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Our Psychological Dependency on Consuming Clothes is a Crisis

What would Pavlov and his dogs say about fast fashion?

They would say stop salivating at the mouth over those Zara boots – they won’t keep your chic little toes very warm, or last you till next Fall.

In her book Fashionopolis: The Price of Fast Fashion and the Future of Clothes, Dana Thomas makes a sly comment that the postmodern fashion world “has bulimia.”

Perhaps the metaphor is a bit insensitive, but it shook me to the core a bit. When it comes to analyzing our unhealthy, toxic relationship with fashion and consuming clothing — it’s safe to say that things are pretty serious, but we remained unbothered.

As a teen studying fashion journalism at the London College of Fashion, I felt that I needed to write about serious political topics. I thought it was my duty as a wannabe journalist, writer or whatever I was trying to be.

However, I quickly found this completely empty. You cannot change the way people think by telling them they might be part of the issue. (WE ALL ARE.) People usually want to find a scapegoat that isn’t them (or their religion, race, etc.). Sadly, the truth is just not relevant and no one wants to hear why when it comes to big spooky topics. Even being PC is now a controversial word. Cancel culture has all of us afraid to be the polemicist. Being a contrarian is frightful.

Needless to say, I felt defeated by engaging with topics that were big and heavy. They didn’t really impact me… or so I thought. Back then, I didn’t think my average wardrobe had any relevance to the ‘bigger issues’ that were sustainability in fashion.

But as I took time to get therapy for my own orderly disorders, where I worked towards maintaining healthy relationships, I realized that my own wardrobe was one of those people! I had an unhealthy dependency on my average wardrobe. I’d tell myself it was because of the industry I was in. In reality, however, my wardrobe was filled with too many cheap thrills and signs of non-commitment — it was anything but healthy.

My wardrobe was not average I thought — it was a reflection of my own unhealthy consumption patterns. It made me feel average about something I love: clothes. I knew good fashion from studying it — and I also knew that it was NOT what I was dealing with in my own wardrobe. Fast fashion sucked the fun out of clothing for me.

You can’t escape until you do — by over-consuming temporary hits of happiness.

Fashion really did have a major case of bulimia. While our technology and other things that amp up our consumption habits have flourished, our morals have done the complete opposite. Not to mention, fashion has become too commercialized for consumers to really care about clothing’s history or production.

Buying — and then disposing of — all this fashion was just its own session of binging and purging. The quick kind that will last you 4 months. You know what I’m talking about – look at yourself. Look at your feeds — do you ever post in the same outfit? Wear the same dress to two different events? The same top?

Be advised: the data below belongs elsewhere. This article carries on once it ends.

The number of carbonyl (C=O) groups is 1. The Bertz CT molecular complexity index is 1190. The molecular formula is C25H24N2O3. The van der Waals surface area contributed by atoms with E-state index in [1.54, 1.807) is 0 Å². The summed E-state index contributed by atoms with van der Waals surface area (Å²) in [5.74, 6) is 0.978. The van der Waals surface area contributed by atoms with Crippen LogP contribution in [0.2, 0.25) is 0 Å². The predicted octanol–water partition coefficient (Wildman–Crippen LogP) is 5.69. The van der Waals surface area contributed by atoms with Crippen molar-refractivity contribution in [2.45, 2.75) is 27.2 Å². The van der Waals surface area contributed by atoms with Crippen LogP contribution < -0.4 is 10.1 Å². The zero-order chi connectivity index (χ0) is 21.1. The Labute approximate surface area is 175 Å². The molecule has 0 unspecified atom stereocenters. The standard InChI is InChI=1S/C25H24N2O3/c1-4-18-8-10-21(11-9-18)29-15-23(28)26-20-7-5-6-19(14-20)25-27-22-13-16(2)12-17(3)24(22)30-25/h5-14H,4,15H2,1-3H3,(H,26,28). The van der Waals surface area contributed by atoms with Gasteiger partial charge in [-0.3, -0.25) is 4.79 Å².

I wasn’t even sure if I really loved clothes anymore, or if I just loved the way buying clothes made me feel. But how are we supposed to act when a dress can cost you as much as a fast-food combo? That was the issue I realized. Clothing is made to make us feel, more than it is to make us fashionable. So many times I have found myself shopping (usually in fast fashion shops) because I was sad, bored, lonely, etc.

And guess what? That’s exactly how fashion shops want you to feel. No surprise really there really, capitalism wasn’t something I had issues digesting — but I was starting to feel a little taken advantage of. I had to start setting healthy boundaries when it came to clothes because I was addicted to buying them.

Photo by Celia Spenard-Ko on Unsplash

I realized that there was psychosomatics splattered all over the clothing crisis. It preys on our psychs and morphed the once esoteric, niche fashion industry into an unavoidable bad habit. As the industry grows and grows into the behemoth that it is, it has become more sellable to the masses. This has made our own perceptions of clothing and consuming it so overdrawn and microwaved. This is what’s made fast fashion so dangerous to the planet.

Needless to say, this was something over my head and out of my own control. This was a huge issue. When I thought of fashion, I thought of Milan, New York, London and Paris. I thought of the girls in Toronto I grew up with, and the ones who were buying it all the time. The ones I never thought of though were the ones in Bangladesh or Vietnam making it. The ones who make up most of the “fashion industry.” The ones who always are unheard, unseen and underpaid.

I needed to do something because it’s the small things in life we have to romanticize and the big things that we have to be realists about. Rethinking my own habits and starting conversations may just make a small difference, but that’s better than nothing I decided.

 

Featured Image courtesy of @1granary via Instagram

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